My Jakarta: National Museum’s Silent Guardian
Antonny Saputra & Dominic G. Diongson
My Jakarta is being expanded to include short features about the landmarks, art and architecture of Jakarta that may have escaped your notice. We hope to broaden your knowledge of the nation’s capital.
Thousands of cars pass by it each day. It has stood there for more than a century.
Instead of a lion that might guard the front of a royal palace or a building like the New York Public Library, a formidable-looking bronze elephant looks over the gates of the National Museum of Indonesia on Jalan Merdeka Barat.
“If you take a taxi and ask the driver to take you to ‘Museum Nasional,’ most of them would just give you a confused look. But mention ‘Museum Gajah’ and they’ll drive you straight to us,” said Nusi Lisabilla, head of the educational department at the National Museum — gajah is the Indonesian word for elephant.
Given by 17-year-old King Chulalongkorn of Siam (now Thailand) shortly after his first visit to Java and to the museum in 1871, the bronze statue was intended as a symbol of improving diplomatic relations between Siam and the Colonial Dutch who ruled Nusantara, the former name of Indonesia, meaning archipelago.
In a possible gesture of courtesy in return for the king’s gift, Nusi said, the colonial Dutch rulers shipped dozens of relics taken from the Borobudur temple to Siam in 1896, and those are now placed in the compound that houses Wat Phra Kaew, known as the Temple of the Emerald Buddha, in Bangkok. A sculpture of ganesha — the elephant deity in Hinduism — was taken from the Singhasari temple and was later placed in the Bangkok National Museum.
Elephants are considered a sacred animal in Thailand, and are a symbol of wisdom and strength. In particular, a white elephant — linked with the birth of the Buddha — is rare, and used by the Thai monarchy to convey power in ceremonial processions.
Their size and strength give elephants an advantage in carrying heavy loads. In times of battle during a charge, elephants were used to break up opponents’ formations.
The National Museum’s elephant stands about a meter high. It rests atop a white pedestal with inscriptions in Indonesian, Arabic, Thai and Dutch commemorating the gift from King Chulalongkorn, who is revered by many Thais for helping to bring the nation into the modern world and for preventing his kingdom from being colonized by Western powers.
The inscription reads: “A gift from His Majesty the King of Siam Chulalongkorn, given to the city government of Batavia during his visit to the city in the month of May 1871.” Batavia is the old name of Jakarta.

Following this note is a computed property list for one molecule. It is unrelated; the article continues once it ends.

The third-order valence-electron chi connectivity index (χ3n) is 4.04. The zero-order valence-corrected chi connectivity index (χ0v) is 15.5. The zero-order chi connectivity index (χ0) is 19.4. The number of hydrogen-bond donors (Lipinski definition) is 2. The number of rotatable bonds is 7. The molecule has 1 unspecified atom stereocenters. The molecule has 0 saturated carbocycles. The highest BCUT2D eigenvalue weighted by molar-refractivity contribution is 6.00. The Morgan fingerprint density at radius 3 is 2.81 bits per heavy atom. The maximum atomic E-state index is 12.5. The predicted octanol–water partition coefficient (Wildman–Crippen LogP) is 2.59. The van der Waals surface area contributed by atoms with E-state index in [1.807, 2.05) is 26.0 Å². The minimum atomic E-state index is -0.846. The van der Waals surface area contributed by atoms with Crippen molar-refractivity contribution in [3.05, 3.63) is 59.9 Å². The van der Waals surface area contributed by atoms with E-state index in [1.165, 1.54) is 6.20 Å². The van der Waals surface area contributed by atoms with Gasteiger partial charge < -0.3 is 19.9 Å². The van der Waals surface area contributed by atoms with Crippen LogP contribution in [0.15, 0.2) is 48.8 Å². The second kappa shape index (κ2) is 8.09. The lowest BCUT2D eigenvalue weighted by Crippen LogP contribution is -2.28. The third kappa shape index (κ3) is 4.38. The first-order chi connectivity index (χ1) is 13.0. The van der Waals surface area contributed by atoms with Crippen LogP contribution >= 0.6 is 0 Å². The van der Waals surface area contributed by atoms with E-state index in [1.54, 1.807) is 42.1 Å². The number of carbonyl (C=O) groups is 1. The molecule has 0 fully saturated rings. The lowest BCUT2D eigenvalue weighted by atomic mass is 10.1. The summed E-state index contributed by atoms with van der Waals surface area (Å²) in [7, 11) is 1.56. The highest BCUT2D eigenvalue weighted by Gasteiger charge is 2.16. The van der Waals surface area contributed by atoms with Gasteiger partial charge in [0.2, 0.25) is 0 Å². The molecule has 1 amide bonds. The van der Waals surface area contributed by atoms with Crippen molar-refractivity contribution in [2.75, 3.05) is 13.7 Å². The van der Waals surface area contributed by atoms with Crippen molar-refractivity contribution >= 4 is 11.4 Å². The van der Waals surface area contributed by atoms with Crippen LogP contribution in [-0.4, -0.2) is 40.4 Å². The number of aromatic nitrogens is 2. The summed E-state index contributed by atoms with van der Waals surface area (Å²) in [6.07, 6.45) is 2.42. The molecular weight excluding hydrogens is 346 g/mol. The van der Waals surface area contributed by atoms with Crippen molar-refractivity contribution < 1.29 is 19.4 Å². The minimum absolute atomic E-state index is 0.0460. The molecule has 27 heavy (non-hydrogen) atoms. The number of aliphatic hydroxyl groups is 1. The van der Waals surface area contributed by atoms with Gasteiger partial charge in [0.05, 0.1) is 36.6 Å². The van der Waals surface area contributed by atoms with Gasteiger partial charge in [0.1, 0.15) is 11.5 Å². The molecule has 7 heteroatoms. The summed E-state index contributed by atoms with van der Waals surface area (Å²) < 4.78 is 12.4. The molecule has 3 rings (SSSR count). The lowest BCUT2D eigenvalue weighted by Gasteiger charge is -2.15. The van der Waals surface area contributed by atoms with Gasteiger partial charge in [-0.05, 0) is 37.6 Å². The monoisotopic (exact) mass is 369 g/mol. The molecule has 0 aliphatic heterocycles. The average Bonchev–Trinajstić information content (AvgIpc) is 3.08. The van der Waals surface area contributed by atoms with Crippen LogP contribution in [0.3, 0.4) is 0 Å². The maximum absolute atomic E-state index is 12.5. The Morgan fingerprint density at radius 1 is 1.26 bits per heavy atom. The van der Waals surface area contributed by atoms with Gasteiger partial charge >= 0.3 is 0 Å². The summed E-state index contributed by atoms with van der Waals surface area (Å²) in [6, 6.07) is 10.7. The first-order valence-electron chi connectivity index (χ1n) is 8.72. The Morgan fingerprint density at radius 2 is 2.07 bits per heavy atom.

The base also includes a garuda-like relief on each side.
King Chulalongkorn, known by Thais as Rama V, made his extensive trip abroad in 1871 —the first by a Siamese monarch — and the monarch’s subsequent visits to Java in 1896 and 1901 were part of the start of diplomatic relations between Thailand and Indonesia.
The National Museum itself was built in 1862, and it now houses more than 140,000 objects. One of the largest statues overlooks the courtyard, in the rear of the building. The stone carving of King Malayu Adityavarman, who ruled in the 14th century, is more than three meters tall and originated from West Sumatra. It is part of the museum’s extensive collection of Hindu-Buddhist artifacts.
Still, the National Museum’s statue may not be the only famous bronze elephant outside Thailand.
An elephant statue of the same size was also cast and donated by King Chulalongkorn. That one rests not far from Indonesia.
“An identical elephant sculpture was also given to Singapore by the king a year after his first Java visit,” Nusi said.
The king had also visited Singapore in March 1871 and the statue was first placed in front of Victoria Memorial Hall in June 1872, in gratitude for his hosts’ hospitality. That statue now rests at the Old Parliament House, where it is one of the most popular landmarks of the city state.
In Jakarta, the National Museum’s management once had a casual discussion about moving the statue from its current position to the inner section of the museum complex so that people wouldn’t refer to the building as “Museum Gajah,” Nusi said.
“The museum was never officially meant to be called Museum Gajah,” she added.
But the informal name endures, and the elephant statue stands as the museum’s silent guardian and as a memorial to one of Thailand’s most revered rulers.